Scott's best known exclamation - "Boo-ya" - was just one of the phrases his originality produced:

2. “And the Lord said you’ve got to rise up!”

Bryce Harper hits a homerun as a rookie, giving the Washington Nationals the lead after trailing the Atlanta Braves at home.

3. “See, what had happened was…”

This is amongst Stuart Scott’s popular references. During the 2004 Eastern Conference Finals between the Pistons and Pacers, he teased Rasheed Wallace after throwing up an air ball from the 3 point line.

4. “Vlade Daddi, he likes to party, he don’t cause trouble, he don’t bother nobody.”

From Slick Rick’s “Lodi Dodi” covered by Snoop Dogg from the Doggystyle album. Pertaining to any Vlade Divac play, it gave the Sacramento Kings Center some much needed respect as he was rearing towards the descent into basketball irrelevancy.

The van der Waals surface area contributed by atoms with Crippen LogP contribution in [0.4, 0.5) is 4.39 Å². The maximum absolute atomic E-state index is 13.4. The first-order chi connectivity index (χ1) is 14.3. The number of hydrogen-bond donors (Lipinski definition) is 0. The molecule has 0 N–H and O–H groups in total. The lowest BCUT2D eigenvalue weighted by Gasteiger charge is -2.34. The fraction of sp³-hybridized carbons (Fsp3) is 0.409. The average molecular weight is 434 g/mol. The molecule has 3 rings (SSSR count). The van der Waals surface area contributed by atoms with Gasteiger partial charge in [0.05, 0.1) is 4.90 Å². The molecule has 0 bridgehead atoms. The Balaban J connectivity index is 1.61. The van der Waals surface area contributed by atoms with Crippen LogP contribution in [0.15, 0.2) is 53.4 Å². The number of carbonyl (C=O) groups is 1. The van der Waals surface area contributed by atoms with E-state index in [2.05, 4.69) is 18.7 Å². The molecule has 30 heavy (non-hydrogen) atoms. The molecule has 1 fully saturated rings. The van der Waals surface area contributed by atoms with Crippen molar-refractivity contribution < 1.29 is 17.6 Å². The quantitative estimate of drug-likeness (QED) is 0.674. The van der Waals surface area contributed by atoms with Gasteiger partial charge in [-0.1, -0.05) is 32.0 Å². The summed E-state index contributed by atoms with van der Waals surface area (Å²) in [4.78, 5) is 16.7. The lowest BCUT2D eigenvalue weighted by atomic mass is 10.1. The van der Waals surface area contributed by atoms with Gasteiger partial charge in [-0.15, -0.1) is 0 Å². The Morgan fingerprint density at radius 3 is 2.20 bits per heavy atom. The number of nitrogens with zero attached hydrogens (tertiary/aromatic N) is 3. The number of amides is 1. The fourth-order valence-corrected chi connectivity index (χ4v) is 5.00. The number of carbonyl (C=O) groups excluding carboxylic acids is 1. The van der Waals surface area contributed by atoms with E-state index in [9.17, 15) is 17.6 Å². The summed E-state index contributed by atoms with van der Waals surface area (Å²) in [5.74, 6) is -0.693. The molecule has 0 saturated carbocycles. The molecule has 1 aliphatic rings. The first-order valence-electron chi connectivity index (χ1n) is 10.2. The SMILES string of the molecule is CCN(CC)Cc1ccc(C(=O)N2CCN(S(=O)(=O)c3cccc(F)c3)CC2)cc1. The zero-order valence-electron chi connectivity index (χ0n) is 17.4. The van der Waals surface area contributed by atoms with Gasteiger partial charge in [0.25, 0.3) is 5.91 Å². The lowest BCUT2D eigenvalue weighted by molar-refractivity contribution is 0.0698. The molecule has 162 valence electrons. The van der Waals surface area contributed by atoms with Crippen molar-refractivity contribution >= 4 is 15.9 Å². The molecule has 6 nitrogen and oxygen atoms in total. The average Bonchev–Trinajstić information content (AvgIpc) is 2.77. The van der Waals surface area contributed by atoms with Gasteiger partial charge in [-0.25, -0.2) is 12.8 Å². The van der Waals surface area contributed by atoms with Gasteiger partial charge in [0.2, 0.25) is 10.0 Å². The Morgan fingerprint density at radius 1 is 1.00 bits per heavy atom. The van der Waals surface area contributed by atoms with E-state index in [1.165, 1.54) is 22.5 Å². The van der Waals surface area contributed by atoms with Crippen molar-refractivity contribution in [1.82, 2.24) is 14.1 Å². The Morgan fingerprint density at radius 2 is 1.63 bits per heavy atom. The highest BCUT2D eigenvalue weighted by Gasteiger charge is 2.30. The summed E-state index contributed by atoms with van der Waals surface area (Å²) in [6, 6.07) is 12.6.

5. “You ain’t got to go home, but you got to get the heck up outta here.”

No shade, Stuart Scott just wants to let you know you either struck out, or you messed up for getting ejected from a game.

6. “He treats him like a dog. Sit. Stay.”

After Allen Iverson broke a defender’s ankles, Scott dropped this one on the poor guy.

7. “Just call him butter cuz he’s on a roll.”

You hear this when someone is straight up balling!

8. “As cool as the other side of the pillow.”

Synonymous with plays consisting of a high degree of difficulty and executed with ease, this one is Scott’s most popular phrase. It plays into his demeanor on and off the camera as we know Stuart Scott to be the calm, cool and collected anchor on Sportcenter.

One of my personal favorite Scottism: "Can I get a witness from the congregation!"

Stuart Scott is survived by two teenage daughters, Taelor, 19, and Sydni, 15.